Financial Beat

January 11, 2002

Your Credit Rating, Retirement, Child Safety, Investment Advice

 

Financial Beat

Jump to:Choose article section...Your Credit Rating: You're responsible for its accuracy Retirement: You can save lots more if you work solo Child Safety: Dig those booster seats out of the garage Investment Advice: How to get the scoop on your financial planner Does your child need a booster seat?

By Yvonne Chilik Wollenberg

Your Credit Rating: You're responsible for its accuracy

You have a two-year time limit on suing credit-reporting agencies for errors, beginning with the time the error is made, even if you don't know about it, the US Supreme Court has ruled. The Fair Credit Reporting Act permits an exception to the time limit only if the agency intentionally misrepresents information.

A woman didn't learn that an impostor had used her Social Security number to open, and then default on, credit accounts until she tried to refinance her mortgage a few years later. The court ruled that it was too late for her to sue the credit company.

Check your credit rating every year, the Federal Trade Commission advises. Order a report from each of the three major credit bureaus: Equifax (800-685-1111) at www.equifax.com, Experian (888-397-3742) at www.experian.com, and TransUnion (800-888-4213) at www.transunion.com.

Retirement: You can save lots more if you work solo

Self-employed doctors with no employees, such as those doing consulting or locum tenens work, may want to take advantage of one aspect of the new tax law and stash up to $40,000 a year—now the maximum annual contribution for an individual—in a special type of 401(k) plan. If you are 50 or older, you can add $1,000 to that limit this year and another $2,000 next year in catch-up contributions. The contribution limit will go up by $1,000 each year through 2006.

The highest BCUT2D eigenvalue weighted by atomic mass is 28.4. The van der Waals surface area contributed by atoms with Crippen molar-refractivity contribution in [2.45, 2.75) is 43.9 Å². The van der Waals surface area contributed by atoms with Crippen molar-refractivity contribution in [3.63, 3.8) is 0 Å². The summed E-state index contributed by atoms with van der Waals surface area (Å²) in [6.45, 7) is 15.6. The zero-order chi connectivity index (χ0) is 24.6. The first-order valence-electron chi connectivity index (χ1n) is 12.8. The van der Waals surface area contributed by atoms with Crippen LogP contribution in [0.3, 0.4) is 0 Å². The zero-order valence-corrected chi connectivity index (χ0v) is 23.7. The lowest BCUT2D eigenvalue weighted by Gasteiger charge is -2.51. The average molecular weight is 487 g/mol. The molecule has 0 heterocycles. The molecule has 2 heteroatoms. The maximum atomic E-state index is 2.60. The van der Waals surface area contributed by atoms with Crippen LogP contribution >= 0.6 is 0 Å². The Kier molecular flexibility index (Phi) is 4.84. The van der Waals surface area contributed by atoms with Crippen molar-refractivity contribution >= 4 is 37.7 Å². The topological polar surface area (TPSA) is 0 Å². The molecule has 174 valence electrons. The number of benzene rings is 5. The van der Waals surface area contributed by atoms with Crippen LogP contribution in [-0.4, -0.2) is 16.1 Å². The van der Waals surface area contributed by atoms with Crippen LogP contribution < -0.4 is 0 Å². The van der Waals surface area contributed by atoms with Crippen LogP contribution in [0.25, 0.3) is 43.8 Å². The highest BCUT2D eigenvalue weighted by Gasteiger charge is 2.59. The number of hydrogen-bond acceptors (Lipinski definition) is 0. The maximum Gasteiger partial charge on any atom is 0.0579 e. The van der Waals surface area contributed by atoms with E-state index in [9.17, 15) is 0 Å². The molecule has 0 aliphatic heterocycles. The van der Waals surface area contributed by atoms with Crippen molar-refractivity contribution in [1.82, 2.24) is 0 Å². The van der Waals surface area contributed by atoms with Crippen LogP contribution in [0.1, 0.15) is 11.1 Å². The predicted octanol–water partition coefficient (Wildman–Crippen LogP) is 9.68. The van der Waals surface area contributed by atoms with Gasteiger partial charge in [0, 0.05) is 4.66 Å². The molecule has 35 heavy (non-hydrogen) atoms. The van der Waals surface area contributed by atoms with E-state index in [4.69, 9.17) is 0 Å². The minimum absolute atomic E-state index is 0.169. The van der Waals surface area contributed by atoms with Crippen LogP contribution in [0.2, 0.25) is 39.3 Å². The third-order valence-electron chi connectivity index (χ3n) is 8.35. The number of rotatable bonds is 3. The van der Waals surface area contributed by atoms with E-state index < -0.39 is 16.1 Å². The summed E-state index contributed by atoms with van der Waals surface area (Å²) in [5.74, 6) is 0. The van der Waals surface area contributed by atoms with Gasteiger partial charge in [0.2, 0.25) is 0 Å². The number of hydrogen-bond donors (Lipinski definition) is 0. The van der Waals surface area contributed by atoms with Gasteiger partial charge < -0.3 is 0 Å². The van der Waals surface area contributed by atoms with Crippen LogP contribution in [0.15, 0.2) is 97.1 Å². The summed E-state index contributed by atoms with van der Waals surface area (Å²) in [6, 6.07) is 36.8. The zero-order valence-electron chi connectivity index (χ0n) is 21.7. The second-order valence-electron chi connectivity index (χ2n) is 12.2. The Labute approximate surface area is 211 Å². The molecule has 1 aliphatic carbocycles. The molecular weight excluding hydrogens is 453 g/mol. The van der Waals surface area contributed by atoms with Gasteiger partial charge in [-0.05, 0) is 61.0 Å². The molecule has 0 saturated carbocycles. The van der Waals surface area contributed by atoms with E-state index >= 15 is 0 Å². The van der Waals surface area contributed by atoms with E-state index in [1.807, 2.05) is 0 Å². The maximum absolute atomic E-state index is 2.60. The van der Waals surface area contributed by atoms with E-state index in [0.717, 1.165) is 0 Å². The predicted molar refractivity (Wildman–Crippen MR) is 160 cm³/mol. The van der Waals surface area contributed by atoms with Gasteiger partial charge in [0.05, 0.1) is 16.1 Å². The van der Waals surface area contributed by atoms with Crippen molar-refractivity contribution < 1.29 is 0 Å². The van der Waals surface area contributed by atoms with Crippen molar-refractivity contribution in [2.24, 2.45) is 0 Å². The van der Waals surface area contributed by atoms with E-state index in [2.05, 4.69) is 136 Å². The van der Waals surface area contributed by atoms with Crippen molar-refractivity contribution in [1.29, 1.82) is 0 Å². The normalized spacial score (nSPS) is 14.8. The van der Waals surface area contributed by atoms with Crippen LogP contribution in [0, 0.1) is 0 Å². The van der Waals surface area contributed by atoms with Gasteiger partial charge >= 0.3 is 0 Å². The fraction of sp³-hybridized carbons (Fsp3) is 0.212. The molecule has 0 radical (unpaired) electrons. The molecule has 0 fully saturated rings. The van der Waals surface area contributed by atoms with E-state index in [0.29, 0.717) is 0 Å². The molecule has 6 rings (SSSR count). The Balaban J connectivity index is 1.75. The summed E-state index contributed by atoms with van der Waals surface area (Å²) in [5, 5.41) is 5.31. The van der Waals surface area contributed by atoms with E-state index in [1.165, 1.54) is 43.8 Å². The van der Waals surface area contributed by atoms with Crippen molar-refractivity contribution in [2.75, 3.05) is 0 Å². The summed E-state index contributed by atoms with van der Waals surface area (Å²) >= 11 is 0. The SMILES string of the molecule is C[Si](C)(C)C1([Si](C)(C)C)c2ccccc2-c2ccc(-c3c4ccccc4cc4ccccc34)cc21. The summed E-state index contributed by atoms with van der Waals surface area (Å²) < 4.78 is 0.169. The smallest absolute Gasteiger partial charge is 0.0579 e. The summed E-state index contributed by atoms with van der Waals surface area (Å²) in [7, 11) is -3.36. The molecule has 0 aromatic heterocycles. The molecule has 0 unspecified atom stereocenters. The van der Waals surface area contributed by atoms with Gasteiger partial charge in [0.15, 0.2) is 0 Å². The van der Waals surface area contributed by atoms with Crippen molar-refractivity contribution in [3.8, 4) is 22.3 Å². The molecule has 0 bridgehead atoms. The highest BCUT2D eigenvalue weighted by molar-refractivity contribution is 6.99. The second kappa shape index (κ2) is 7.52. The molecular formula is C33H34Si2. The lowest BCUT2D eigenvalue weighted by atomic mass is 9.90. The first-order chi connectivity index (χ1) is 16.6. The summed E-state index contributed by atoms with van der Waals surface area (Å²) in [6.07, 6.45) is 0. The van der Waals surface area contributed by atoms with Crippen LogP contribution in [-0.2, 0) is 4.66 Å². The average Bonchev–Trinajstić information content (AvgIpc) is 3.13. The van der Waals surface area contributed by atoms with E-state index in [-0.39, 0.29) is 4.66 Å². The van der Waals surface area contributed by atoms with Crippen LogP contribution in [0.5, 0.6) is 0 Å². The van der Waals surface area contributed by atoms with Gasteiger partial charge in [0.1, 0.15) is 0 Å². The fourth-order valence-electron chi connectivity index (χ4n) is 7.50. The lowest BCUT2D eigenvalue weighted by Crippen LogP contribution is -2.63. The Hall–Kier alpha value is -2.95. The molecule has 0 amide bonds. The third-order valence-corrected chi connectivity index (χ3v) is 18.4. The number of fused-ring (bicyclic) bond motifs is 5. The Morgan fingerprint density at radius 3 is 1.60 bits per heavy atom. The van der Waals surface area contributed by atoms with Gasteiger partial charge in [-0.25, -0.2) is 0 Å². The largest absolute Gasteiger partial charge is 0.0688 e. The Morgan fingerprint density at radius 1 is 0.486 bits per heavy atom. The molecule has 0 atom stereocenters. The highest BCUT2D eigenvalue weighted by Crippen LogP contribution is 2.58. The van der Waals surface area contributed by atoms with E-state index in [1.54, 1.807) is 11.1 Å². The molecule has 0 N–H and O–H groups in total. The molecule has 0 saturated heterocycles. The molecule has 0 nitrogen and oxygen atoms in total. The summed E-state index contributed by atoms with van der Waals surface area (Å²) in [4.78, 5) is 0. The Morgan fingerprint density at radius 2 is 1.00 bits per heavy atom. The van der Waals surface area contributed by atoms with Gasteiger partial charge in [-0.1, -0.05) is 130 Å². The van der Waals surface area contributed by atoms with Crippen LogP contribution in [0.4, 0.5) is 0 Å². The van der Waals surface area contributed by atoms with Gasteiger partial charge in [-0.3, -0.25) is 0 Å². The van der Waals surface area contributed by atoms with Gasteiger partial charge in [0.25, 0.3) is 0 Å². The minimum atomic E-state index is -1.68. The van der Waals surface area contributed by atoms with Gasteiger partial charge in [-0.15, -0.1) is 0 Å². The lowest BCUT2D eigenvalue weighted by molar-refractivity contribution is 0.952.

At least one firm has set up a solo 401(k) plan to take advantage of the new contribution limits. Pioneer Investment Management offers a Uni-K plan for one-person businesses. It charges $100 in trustee fees, plus any loans or fees for the company's mutual funds that you put in your portfolio. For more information, visit the firm's Web site at www.pioneerfunds.com.

Child Safety: Dig those booster seats out of the garage

The federal government now says children should ride in booster seats until they are at least 8 years old, unless they are 4 feet 9 inches tall and weigh more than 80 pounds. The National Highway Traffic Safety Administration had previously recommended booster seats only for children weighing less than 40 pounds.

The change comes in response to research showing that more than 90 percent of children between 4 and 8 who were seriously injured in a car accident were not in a booster seat. What's more, says Partners for Child Passenger Safety, kids of that age were four times more likely to suffer a serious head injury while wearing a seat belt than while riding in a booster seat.

Investment Advice: How to get the scoop on your financial planner

Check out your investment adviser at a new Web site launched by the Securities and Exchange Commission and the North American Securities Administrators Association. It offers registration documents filed by more than 9,000 investment advisory firms registered with the SEC or state securities regulators. You can find information about which services the firm provides, its fees, and disciplinary problems that occurred during the prior 10 years at the Investment Adviser Public Disclosure Web site, www.adviserinfo.sec.gov . You can find information about requesting copies of investment adviser registration statements by calling the SEC Public Reference Branch at 202-942-8090 or your state securities regulator.

 

Does your child need a booster seat?

If you answer No to any question, your child should use a booster seat:

1. Does the child sit all the way back against the auto seat?

2. Do the child's knees bend comfortably at the edge of the auto seat?

3. Does the belt cross the shoulder between the neck and arm?

4. Is the lap belt as low as possible, touching the thighs?

5. Can the child stay seated like this for the whole trip?

Source: SafetyBeltSafe USA

 

The author is a freelance writer in Teaneck, NJ.

 

Yvonne Wollenberg. Financial Beat. Medical Economics 2002;1:15.